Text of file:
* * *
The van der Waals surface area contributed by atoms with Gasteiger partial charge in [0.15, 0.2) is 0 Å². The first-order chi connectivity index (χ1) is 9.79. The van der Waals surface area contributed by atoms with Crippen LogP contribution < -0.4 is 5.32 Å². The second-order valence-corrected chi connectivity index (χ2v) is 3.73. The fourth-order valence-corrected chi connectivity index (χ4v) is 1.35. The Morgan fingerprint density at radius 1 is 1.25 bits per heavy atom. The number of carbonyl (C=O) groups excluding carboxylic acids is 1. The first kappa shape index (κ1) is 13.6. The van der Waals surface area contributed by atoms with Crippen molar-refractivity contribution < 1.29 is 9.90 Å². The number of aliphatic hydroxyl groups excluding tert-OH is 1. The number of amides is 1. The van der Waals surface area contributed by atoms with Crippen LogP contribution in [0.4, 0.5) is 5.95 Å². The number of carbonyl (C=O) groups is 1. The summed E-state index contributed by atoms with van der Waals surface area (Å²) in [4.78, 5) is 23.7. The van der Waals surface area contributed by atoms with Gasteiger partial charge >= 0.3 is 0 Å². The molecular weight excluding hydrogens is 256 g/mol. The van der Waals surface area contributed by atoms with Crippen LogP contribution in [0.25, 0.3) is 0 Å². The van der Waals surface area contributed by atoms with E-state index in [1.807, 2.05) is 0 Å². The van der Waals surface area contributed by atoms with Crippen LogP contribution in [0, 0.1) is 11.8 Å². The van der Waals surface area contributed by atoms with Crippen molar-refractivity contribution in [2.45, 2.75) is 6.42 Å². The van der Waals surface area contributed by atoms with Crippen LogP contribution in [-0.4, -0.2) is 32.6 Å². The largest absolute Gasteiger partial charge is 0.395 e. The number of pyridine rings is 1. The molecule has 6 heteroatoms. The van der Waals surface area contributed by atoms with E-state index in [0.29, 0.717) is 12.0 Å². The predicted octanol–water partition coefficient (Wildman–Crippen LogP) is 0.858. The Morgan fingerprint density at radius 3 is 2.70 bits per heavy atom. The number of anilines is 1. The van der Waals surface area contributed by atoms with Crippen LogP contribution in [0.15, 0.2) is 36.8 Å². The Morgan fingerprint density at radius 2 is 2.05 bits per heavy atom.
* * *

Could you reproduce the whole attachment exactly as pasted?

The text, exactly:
The van der Waals surface area contributed by atoms with Gasteiger partial charge in [0.15, 0.2) is 0 Å². The first-order chi connectivity index (χ1) is 9.79. The van der Waals surface area contributed by atoms with Crippen LogP contribution < -0.4 is 5.32 Å². The second-order valence-corrected chi connectivity index (χ2v) is 3.73. The fourth-order valence-corrected chi connectivity index (χ4v) is 1.35. The Morgan fingerprint density at radius 1 is 1.25 bits per heavy atom. The number of carbonyl (C=O) groups excluding carboxylic acids is 1. The first kappa shape index (κ1) is 13.6. The van der Waals surface area contributed by atoms with Crippen molar-refractivity contribution < 1.29 is 9.90 Å². The number of aliphatic hydroxyl groups excluding tert-OH is 1. The number of amides is 1. The van der Waals surface area contributed by atoms with Crippen LogP contribution in [0.4, 0.5) is 5.95 Å². The number of carbonyl (C=O) groups is 1. The summed E-state index contributed by atoms with van der Waals surface area (Å²) in [4.78, 5) is 23.7. The van der Waals surface area contributed by atoms with Gasteiger partial charge >= 0.3 is 0 Å². The molecular weight excluding hydrogens is 256 g/mol. The van der Waals surface area contributed by atoms with Crippen LogP contribution in [0.25, 0.3) is 0 Å². The van der Waals surface area contributed by atoms with E-state index in [1.807, 2.05) is 0 Å². The van der Waals surface area contributed by atoms with Crippen LogP contribution in [0, 0.1) is 11.8 Å². The van der Waals surface area contributed by atoms with Crippen molar-refractivity contribution in [2.45, 2.75) is 6.42 Å². The van der Waals surface area contributed by atoms with Crippen LogP contribution in [-0.4, -0.2) is 32.6 Å². The largest absolute Gasteiger partial charge is 0.395 e. The number of pyridine rings is 1. The molecule has 6 heteroatoms. The van der Waals surface area contributed by atoms with E-state index in [0.29, 0.717) is 12.0 Å². The predicted octanol–water partition coefficient (Wildman–Crippen LogP) is 0.858. The Morgan fingerprint density at radius 3 is 2.70 bits per heavy atom. The number of anilines is 1. The van der Waals surface area contributed by atoms with Crippen LogP contribution in [0.15, 0.2) is 36.8 Å². The Morgan fingerprint density at radius 2 is 2.05 bits per heavy atom.